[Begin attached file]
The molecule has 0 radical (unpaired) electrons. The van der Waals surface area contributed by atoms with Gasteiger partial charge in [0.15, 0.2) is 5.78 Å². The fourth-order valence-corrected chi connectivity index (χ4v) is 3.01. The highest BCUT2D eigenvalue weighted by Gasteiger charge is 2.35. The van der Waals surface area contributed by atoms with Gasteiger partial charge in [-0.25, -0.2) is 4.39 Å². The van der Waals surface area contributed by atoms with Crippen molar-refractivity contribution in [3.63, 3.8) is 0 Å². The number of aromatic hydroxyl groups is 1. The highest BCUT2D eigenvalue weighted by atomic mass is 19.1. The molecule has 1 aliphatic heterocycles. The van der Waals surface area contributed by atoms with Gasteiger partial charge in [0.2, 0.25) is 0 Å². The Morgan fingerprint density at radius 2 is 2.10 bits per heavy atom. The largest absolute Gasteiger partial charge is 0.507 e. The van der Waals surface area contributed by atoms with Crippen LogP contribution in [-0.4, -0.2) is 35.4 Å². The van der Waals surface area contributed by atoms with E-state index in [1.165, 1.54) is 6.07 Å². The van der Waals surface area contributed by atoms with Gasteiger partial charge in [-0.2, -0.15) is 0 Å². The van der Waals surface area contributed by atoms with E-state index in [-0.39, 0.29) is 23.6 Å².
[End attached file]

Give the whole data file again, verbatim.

The molecule has 0 radical (unpaired) electrons. The van der Waals surface area contributed by atoms with Gasteiger partial charge in [0.15, 0.2) is 5.78 Å². The fourth-order valence-corrected chi connectivity index (χ4v) is 3.01. The highest BCUT2D eigenvalue weighted by Gasteiger charge is 2.35. The van der Waals surface area contributed by atoms with Gasteiger partial charge in [-0.25, -0.2) is 4.39 Å². The van der Waals surface area contributed by atoms with Crippen molar-refractivity contribution in [3.63, 3.8) is 0 Å². The number of aromatic hydroxyl groups is 1. The highest BCUT2D eigenvalue weighted by atomic mass is 19.1. The molecule has 1 aliphatic heterocycles. The van der Waals surface area contributed by atoms with Gasteiger partial charge in [0.2, 0.25) is 0 Å². The Morgan fingerprint density at radius 2 is 2.10 bits per heavy atom. The largest absolute Gasteiger partial charge is 0.507 e. The van der Waals surface area contributed by atoms with Crippen LogP contribution in [-0.4, -0.2) is 35.4 Å². The van der Waals surface area contributed by atoms with E-state index in [1.165, 1.54) is 6.07 Å². The van der Waals surface area contributed by atoms with Gasteiger partial charge in [-0.2, -0.15) is 0 Å². The van der Waals surface area contributed by atoms with E-state index in [-0.39, 0.29) is 23.6 Å².